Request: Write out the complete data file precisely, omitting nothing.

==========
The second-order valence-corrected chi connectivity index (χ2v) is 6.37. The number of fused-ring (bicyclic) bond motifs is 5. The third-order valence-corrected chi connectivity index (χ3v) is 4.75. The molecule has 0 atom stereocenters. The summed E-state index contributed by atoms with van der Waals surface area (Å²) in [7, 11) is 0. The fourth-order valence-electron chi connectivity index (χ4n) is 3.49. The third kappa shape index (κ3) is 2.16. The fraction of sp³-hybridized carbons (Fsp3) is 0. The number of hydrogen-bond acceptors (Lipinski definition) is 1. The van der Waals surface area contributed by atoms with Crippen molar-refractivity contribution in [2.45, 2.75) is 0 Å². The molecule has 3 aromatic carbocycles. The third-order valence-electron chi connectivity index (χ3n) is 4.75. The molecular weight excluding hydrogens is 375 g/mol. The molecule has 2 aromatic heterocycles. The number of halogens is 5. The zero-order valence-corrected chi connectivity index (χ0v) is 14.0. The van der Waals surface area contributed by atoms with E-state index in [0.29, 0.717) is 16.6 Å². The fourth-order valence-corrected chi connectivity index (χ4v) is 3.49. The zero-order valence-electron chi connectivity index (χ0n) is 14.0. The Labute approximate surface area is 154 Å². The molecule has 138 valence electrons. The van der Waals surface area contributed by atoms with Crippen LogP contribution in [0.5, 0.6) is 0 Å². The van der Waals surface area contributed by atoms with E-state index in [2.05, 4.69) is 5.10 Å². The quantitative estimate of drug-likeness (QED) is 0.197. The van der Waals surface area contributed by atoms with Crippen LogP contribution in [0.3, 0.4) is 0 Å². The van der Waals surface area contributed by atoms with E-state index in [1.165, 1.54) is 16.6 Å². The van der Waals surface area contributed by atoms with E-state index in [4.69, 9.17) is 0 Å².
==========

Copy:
The second-order valence-corrected chi connectivity index (χ2v) is 6.37. The number of fused-ring (bicyclic) bond motifs is 5. The third-order valence-corrected chi connectivity index (χ3v) is 4.75. The molecule has 0 atom stereocenters. The summed E-state index contributed by atoms with van der Waals surface area (Å²) in [7, 11) is 0. The fourth-order valence-electron chi connectivity index (χ4n) is 3.49. The third kappa shape index (κ3) is 2.16. The fraction of sp³-hybridized carbons (Fsp3) is 0. The number of hydrogen-bond acceptors (Lipinski definition) is 1. The van der Waals surface area contributed by atoms with Crippen molar-refractivity contribution in [2.45, 2.75) is 0 Å². The molecule has 3 aromatic carbocycles. The third-order valence-electron chi connectivity index (χ3n) is 4.75. The molecular weight excluding hydrogens is 375 g/mol. The molecule has 2 aromatic heterocycles. The number of halogens is 5. The zero-order valence-corrected chi connectivity index (χ0v) is 14.0. The van der Waals surface area contributed by atoms with E-state index in [0.29, 0.717) is 16.6 Å². The fourth-order valence-corrected chi connectivity index (χ4v) is 3.49. The zero-order valence-electron chi connectivity index (χ0n) is 14.0. The Labute approximate surface area is 154 Å². The molecule has 138 valence electrons. The van der Waals surface area contributed by atoms with Crippen LogP contribution in [0.5, 0.6) is 0 Å². The van der Waals surface area contributed by atoms with E-state index in [2.05, 4.69) is 5.10 Å². The quantitative estimate of drug-likeness (QED) is 0.197. The van der Waals surface area contributed by atoms with Crippen LogP contribution in [0.3, 0.4) is 0 Å². The van der Waals surface area contributed by atoms with E-state index in [1.165, 1.54) is 16.6 Å². The van der Waals surface area contributed by atoms with E-state index in [4.69, 9.17) is 0 Å².